Copper is often added to poultry diets as an antimicrobial agent at doses greatly exceeding the nutritional requirement. Copper is an essential trace element that plays a vital role in the physiology of animals: for foetal growth and early post-natal development, for haemoglobin synthesis, connective tissue maturation especially in the cardiovascular system and in bones, for proper nerve function and bone development, and inflammatory processes.
Effects of copper supplements in Poultry:
- It is involved in different biochemical processes of animal metabolism such as
enzyme-coenzyme catalytic reactions. It is associated with the function of a
number of enzymes such as oxygenases including cytochrome C oxidase, and
copper-zinc superoxide dismutase
- ion transport, for instance with ceruloplasmin (ferroxidase I), a putative copper
transport protein required for the incorporation of iron into transferrin for its
transport in plasma
- Copper deficiency leads to physiological disturbance. Symptoms include depression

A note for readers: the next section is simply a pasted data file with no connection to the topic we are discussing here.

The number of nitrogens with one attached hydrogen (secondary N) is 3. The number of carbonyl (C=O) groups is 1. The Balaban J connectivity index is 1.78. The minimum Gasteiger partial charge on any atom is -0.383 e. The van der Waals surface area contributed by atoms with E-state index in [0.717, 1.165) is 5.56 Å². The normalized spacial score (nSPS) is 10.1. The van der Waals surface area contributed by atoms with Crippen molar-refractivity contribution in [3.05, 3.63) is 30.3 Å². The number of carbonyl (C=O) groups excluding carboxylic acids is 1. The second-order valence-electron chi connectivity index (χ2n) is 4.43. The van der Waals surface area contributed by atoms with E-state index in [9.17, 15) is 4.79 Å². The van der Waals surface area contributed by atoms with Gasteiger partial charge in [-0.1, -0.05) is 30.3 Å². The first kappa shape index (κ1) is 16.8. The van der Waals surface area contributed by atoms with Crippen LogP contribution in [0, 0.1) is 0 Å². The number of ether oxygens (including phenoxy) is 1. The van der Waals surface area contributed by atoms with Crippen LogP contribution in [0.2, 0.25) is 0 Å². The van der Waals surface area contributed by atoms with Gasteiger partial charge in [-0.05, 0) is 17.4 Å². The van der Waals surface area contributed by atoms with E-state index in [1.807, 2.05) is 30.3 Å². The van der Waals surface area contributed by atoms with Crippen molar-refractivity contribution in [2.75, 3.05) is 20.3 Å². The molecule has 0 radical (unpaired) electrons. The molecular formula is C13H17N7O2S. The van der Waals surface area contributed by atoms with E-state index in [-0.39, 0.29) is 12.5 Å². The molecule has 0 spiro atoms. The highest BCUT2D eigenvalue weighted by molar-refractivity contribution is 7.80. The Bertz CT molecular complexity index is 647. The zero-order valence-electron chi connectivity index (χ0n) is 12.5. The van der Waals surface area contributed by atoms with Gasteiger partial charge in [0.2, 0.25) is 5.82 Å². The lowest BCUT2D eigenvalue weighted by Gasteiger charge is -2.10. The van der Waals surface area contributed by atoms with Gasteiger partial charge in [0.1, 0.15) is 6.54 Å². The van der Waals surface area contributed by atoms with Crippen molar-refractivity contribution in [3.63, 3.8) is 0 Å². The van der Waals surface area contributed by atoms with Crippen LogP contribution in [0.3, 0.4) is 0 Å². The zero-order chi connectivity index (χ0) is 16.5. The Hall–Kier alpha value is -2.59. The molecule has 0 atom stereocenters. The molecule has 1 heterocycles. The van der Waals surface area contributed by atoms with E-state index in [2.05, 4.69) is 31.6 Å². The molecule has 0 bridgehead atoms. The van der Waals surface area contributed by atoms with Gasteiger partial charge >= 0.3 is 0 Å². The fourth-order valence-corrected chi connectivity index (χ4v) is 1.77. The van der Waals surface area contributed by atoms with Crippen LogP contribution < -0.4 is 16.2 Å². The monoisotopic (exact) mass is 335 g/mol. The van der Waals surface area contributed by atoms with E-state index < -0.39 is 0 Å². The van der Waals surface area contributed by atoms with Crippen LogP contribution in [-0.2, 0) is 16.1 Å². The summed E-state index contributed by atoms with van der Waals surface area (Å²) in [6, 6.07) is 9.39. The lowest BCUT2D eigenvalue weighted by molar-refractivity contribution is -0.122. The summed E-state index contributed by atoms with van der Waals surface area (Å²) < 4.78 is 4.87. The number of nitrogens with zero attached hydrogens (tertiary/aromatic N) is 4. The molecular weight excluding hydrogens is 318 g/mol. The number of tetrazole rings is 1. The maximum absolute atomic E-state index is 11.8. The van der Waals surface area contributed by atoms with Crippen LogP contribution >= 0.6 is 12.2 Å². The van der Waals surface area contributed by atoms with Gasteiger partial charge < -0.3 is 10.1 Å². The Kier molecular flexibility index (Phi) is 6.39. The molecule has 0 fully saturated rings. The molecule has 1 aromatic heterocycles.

of growth, anaemia, bowing of the legs, spontaneous fractures, ataxia of newborns,
cardiac and vascular disorders and depigmentation, decrease in some organs weight, depressed reproductive performance including egg production.
- Copper is absorbed in the upper small intestine. Its absorption as that of all trace
elements is difficult to measure and published results are consequently highly
- Copper absorption is affected by the physiological stage of the animal,
dietary level of copper and interactions phytate, ascorbic acid, fibre, tannin etc. which appear to complex with copper and other trace elements.